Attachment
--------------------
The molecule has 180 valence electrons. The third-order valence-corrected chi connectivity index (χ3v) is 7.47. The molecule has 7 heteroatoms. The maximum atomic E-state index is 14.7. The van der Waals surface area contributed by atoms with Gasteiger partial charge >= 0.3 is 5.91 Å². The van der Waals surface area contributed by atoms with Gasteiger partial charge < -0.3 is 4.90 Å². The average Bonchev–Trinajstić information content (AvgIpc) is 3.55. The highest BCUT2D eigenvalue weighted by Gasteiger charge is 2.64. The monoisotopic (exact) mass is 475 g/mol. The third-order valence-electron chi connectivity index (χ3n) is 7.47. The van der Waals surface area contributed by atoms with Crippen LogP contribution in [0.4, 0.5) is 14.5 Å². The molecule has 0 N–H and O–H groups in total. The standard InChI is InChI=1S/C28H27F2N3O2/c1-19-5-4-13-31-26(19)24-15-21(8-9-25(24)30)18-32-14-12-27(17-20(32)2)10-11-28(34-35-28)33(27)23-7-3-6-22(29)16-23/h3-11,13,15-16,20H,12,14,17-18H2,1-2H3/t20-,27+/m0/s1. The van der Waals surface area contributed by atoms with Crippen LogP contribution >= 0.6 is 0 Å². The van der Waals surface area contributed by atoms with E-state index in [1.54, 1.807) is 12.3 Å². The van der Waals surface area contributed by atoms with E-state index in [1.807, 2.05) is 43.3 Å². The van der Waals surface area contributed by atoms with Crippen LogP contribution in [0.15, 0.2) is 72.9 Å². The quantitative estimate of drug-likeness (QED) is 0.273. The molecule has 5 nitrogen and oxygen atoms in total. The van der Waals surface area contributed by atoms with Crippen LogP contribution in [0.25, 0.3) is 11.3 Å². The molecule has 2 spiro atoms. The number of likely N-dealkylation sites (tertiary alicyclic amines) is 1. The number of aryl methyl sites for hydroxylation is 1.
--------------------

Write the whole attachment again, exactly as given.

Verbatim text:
The molecule has 180 valence electrons. The third-order valence-corrected chi connectivity index (χ3v) is 7.47. The molecule has 7 heteroatoms. The maximum atomic E-state index is 14.7. The van der Waals surface area contributed by atoms with Gasteiger partial charge >= 0.3 is 5.91 Å². The van der Waals surface area contributed by atoms with Gasteiger partial charge < -0.3 is 4.90 Å². The average Bonchev–Trinajstić information content (AvgIpc) is 3.55. The highest BCUT2D eigenvalue weighted by Gasteiger charge is 2.64. The monoisotopic (exact) mass is 475 g/mol. The third-order valence-electron chi connectivity index (χ3n) is 7.47. The van der Waals surface area contributed by atoms with Crippen LogP contribution in [0.4, 0.5) is 14.5 Å². The molecule has 0 N–H and O–H groups in total. The standard InChI is InChI=1S/C28H27F2N3O2/c1-19-5-4-13-31-26(19)24-15-21(8-9-25(24)30)18-32-14-12-27(17-20(32)2)10-11-28(34-35-28)33(27)23-7-3-6-22(29)16-23/h3-11,13,15-16,20H,12,14,17-18H2,1-2H3/t20-,27+/m0/s1. The van der Waals surface area contributed by atoms with Crippen LogP contribution >= 0.6 is 0 Å². The van der Waals surface area contributed by atoms with E-state index in [1.54, 1.807) is 12.3 Å². The van der Waals surface area contributed by atoms with E-state index in [1.807, 2.05) is 43.3 Å². The van der Waals surface area contributed by atoms with Crippen LogP contribution in [0.15, 0.2) is 72.9 Å². The quantitative estimate of drug-likeness (QED) is 0.273. The molecule has 5 nitrogen and oxygen atoms in total. The van der Waals surface area contributed by atoms with Crippen LogP contribution in [0.25, 0.3) is 11.3 Å². The molecule has 2 spiro atoms. The number of likely N-dealkylation sites (tertiary alicyclic amines) is 1. The number of aryl methyl sites for hydroxylation is 1.